National Geographic : 1953 Jul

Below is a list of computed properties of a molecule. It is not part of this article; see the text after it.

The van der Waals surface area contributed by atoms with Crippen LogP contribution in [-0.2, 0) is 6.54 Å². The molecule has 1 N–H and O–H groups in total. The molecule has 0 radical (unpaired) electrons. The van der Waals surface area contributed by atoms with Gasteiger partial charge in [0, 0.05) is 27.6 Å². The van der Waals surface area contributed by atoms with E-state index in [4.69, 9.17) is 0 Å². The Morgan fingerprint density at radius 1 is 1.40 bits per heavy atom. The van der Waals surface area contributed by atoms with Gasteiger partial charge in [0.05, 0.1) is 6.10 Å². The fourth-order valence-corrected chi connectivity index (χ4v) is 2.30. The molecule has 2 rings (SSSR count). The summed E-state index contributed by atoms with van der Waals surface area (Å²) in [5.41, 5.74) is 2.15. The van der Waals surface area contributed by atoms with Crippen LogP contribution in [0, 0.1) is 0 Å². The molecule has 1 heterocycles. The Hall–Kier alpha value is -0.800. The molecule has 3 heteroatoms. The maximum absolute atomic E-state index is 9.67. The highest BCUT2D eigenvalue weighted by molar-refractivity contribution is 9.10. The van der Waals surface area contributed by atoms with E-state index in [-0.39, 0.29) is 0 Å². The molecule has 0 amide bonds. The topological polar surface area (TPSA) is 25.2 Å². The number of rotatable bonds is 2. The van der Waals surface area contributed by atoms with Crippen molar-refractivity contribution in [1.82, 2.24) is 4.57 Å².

T Stranded Pilgrims Queue Up for America's Airlift With the opening of the hadj only a few days off, nearly 4,000 desperate Moslems found them selves in Lebanon last August with air tickets but no reservations. Commercial lines, flooded with applications, could take only a few (page 20). To help in the emergency, American Ambas sador Harold B. Minor asked the United States Air Force to fly 14 C-54's from Libya and Ger many. Quickly a shuttle service was set up; in 75 flights 3,763 pilgrims were transported 900 miles from Beirut to Jidda in time to begin their hadj. In gratitude, the Mufti of Lebanon ordered prayers for Americans in all mosques, and King Abdul Aziz al Saud presented Arab robes to 86 airmen. Upper right: Pilgrims receive flight instructions. Lower: Best known of those airlifted was Ayatollah Kashani, an Iranian religious leader never noted for his cordiality to Westerners. Be cause of his prominence, Kashani rode in an uphol stered seat. At the end of the flight he kissed the pilot. The Air Force accepted no money for the pil grim passages. Fares collected by commercial air lines, for flights they were unable to complete, went to Moslem charity.